Fallout 76 started out in a very shaky manner in 2018. As I pointed out in my review back then, the game was simply not that fun to play due to a number of outstanding problems, mainly the lack of any live NPCs to interact with and the general dull activities the main robots and voice recordings had you do. Bethesda hasn’t stopped working on the game since then, and now a year and change later, it finally put out a substantial free update called Wastelanders: its main goal to bring human life back to Appalachia.
In that, it mostly succeeds. Whether you’re just starting a new character and heading out Vault 76 or a veteran of the West Virginian wastelands with hundreds of hours under your belt, there’s certainly a stark difference to the game when compared to how it launched, and while it’s still not as polished experience as I would’ve liked, the 40+ hours I’ve spent playing it since its April 15th launch go to show that open-world games can be incredibly fun even when, uhm… broken like Fallout 76 is.
For some reason or another, I lost access to my previous save back from when I originally reviewed Fallout 76, so I started it all over again. It proved to be a great call in the end, considering that the new story content pops up as early as a player steps off the vault. Two human NPCs approach you to ask about some sort of treasure rumored to be located within, and you’re free to be an ass and totally lie to them about it ten minutes into the game. Whatever your response, they point you towards Wayward, a new bar that’s popped up a few miles away from your home base, and thus that’s where your initial human content begins.
It’s surprising to think that fake computer people would make that much of a difference in the time playing a game, and that might just be me being tired of being in quarantine due to the recent international viral outbreak, but it helps having someone to “talk” to in this, and it’s been making a huge difference within my time playing Fallout 76. That and the substantial improvement in quest design for the most part, going for more than simple kill, loot, and return slogs, along with some of the quality writing that Bethesda’s known for in their other open-world games like Skyrim, something’s that’s been missing in this particular game.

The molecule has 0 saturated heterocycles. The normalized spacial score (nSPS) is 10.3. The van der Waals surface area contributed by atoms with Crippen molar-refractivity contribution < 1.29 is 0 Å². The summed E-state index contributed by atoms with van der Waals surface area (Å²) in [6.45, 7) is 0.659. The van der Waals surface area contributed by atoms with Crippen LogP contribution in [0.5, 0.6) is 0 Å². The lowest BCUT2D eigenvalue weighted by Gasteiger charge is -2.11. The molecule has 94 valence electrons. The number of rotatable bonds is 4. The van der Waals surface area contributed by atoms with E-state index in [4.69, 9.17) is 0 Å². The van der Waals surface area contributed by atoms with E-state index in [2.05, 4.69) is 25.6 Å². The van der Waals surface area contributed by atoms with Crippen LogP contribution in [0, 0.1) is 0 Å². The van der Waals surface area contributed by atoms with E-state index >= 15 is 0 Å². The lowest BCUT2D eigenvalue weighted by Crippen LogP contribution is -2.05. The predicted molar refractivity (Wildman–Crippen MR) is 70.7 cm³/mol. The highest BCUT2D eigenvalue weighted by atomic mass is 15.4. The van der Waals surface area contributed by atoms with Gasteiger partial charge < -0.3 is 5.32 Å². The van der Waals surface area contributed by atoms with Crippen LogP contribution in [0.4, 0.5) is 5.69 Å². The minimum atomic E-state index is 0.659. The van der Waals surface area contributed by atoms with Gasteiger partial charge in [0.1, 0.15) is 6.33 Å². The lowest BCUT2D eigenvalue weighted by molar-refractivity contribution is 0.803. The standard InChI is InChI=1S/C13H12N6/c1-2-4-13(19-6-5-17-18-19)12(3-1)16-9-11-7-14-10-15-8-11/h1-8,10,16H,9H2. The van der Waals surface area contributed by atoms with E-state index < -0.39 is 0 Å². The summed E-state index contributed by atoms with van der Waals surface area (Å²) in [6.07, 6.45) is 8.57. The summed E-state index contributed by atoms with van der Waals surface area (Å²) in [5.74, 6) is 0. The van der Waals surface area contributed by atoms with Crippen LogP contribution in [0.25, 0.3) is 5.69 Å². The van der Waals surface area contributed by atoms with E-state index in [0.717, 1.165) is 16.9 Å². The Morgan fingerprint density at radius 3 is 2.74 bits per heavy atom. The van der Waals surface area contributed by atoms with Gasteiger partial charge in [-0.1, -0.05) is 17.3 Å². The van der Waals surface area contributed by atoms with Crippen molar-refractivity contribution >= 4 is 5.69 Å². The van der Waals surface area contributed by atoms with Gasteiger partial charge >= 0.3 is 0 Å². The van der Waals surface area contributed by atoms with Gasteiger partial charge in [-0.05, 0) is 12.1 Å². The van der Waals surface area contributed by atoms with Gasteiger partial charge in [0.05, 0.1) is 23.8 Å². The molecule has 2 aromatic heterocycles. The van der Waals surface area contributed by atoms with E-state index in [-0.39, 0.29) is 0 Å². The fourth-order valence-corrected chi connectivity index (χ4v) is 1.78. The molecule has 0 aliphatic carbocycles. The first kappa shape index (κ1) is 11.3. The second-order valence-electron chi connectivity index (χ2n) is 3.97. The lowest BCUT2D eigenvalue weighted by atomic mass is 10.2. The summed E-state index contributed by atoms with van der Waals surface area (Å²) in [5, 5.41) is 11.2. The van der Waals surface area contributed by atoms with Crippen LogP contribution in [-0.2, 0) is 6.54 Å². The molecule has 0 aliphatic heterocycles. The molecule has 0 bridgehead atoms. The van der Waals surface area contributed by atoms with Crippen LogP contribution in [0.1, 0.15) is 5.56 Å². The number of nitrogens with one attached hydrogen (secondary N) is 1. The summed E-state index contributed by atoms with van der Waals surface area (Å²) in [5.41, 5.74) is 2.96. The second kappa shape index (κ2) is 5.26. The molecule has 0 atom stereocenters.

Outside of merely giving you quests, you also tend to run into other humans a lot during your journey in Appalachia, be it NPCs merely going about their ways like yourself, but now they can also come as a new flavor of enemy variety, breaking up the monotonous Scorcher and mole people line of things to hit really hard or merely shot. Speaking of which, for the first time ever playing a Fallout game, I’ve been focusing on melee attacks, something I’ve only really done playing an Elder Scrolls game.
Maybe that’s because the combat in this game can be downright atrocious when trying to aim a gun and shoot it. I’m not sure it’s the fault of it being constantly online and not allowing you to use proper V.A.T.S, that is, slowing down time and picking specific body parts to shoot during encounters, but I haven’t had a whole lot of fun handling firearms, instead focusing on hitting the ever living shit out of everything with a tricked out rocket-powered sledgehammer. Playing this way benefits for the overall jankiness of the gameplay in Fallout 76 in hilarious ways, thanks to some weird physics that are a trademark of the franchise since moving to FPS, and the thuds and oofs of handling a heavy weapon with little regard for anything around me.
But let’s get back to the human interaction within the game. Wastelanders introduces two new factions for you to vie for or be an absolute cheat to. The Settlers and Raiders each offer unique benefits and storylines that I’m getting slowly into and that so far have been pretty nuanced and not at all black and white. The Raiders have established themselves in a crash space station and have to be approached by interacting with the atrocious and incredibly annoying Rose — who you should know if you’ve played the game before, a robot who thinks they’re a raider and sends you all over the map in order to do a lot of boring quests. The Settlers, instead, have made a pretty big base for themselves in an industrial park of sorts and have been the first faction I started interacting with.
Funnily enough, both of them are completely oblivious to the Scorcher outbreak you eventually find a cure during the base game’s story, and it ends up being up to you to help them inoculate themselves before partaking into the long reputation level grind their quest lines take you in. I’m relatively early into these myself, but just getting to see the politics that go on in these communities has been positively refreshing, especially comparing it to what I couldn’t find in the original version of Fallout 76 because there wasn’t any.